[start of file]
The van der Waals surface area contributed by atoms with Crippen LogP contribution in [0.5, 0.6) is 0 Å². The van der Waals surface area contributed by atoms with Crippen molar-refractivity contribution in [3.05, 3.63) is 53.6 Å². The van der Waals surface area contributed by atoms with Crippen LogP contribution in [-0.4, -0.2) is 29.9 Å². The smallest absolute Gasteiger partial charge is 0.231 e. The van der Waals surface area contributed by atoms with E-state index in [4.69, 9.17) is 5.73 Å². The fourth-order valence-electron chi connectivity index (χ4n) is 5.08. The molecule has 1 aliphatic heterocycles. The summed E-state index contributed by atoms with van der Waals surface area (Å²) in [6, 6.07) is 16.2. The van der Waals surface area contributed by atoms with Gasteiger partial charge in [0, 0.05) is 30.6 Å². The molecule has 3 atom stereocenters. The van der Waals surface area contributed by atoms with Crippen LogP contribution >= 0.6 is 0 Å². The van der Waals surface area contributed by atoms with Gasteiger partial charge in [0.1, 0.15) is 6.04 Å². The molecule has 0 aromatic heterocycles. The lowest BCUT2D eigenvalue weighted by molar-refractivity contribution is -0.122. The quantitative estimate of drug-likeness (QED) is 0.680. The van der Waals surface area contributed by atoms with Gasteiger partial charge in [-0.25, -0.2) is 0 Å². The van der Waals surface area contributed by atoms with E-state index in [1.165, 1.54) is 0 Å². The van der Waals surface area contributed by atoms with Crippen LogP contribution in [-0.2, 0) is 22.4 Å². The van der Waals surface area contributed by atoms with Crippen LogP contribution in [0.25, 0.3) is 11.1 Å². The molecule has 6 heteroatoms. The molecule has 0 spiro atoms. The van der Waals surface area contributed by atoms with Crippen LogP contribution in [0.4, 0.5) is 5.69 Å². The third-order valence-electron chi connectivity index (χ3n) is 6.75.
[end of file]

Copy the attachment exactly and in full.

The van der Waals surface area contributed by atoms with Crippen LogP contribution in [0.5, 0.6) is 0 Å². The van der Waals surface area contributed by atoms with Crippen molar-refractivity contribution in [3.05, 3.63) is 53.6 Å². The van der Waals surface area contributed by atoms with Crippen LogP contribution in [-0.4, -0.2) is 29.9 Å². The smallest absolute Gasteiger partial charge is 0.231 e. The van der Waals surface area contributed by atoms with E-state index in [4.69, 9.17) is 5.73 Å². The fourth-order valence-electron chi connectivity index (χ4n) is 5.08. The molecule has 1 aliphatic heterocycles. The summed E-state index contributed by atoms with van der Waals surface area (Å²) in [6, 6.07) is 16.2. The van der Waals surface area contributed by atoms with Gasteiger partial charge in [0, 0.05) is 30.6 Å². The molecule has 3 atom stereocenters. The van der Waals surface area contributed by atoms with Crippen LogP contribution >= 0.6 is 0 Å². The van der Waals surface area contributed by atoms with Gasteiger partial charge in [0.1, 0.15) is 6.04 Å². The molecule has 0 aromatic heterocycles. The lowest BCUT2D eigenvalue weighted by molar-refractivity contribution is -0.122. The quantitative estimate of drug-likeness (QED) is 0.680. The van der Waals surface area contributed by atoms with Gasteiger partial charge in [-0.25, -0.2) is 0 Å². The van der Waals surface area contributed by atoms with E-state index in [1.165, 1.54) is 0 Å². The van der Waals surface area contributed by atoms with Crippen LogP contribution in [-0.2, 0) is 22.4 Å². The van der Waals surface area contributed by atoms with Crippen LogP contribution in [0.25, 0.3) is 11.1 Å². The molecule has 6 heteroatoms. The molecule has 0 spiro atoms. The van der Waals surface area contributed by atoms with Crippen LogP contribution in [0.4, 0.5) is 5.69 Å². The third-order valence-electron chi connectivity index (χ3n) is 6.75.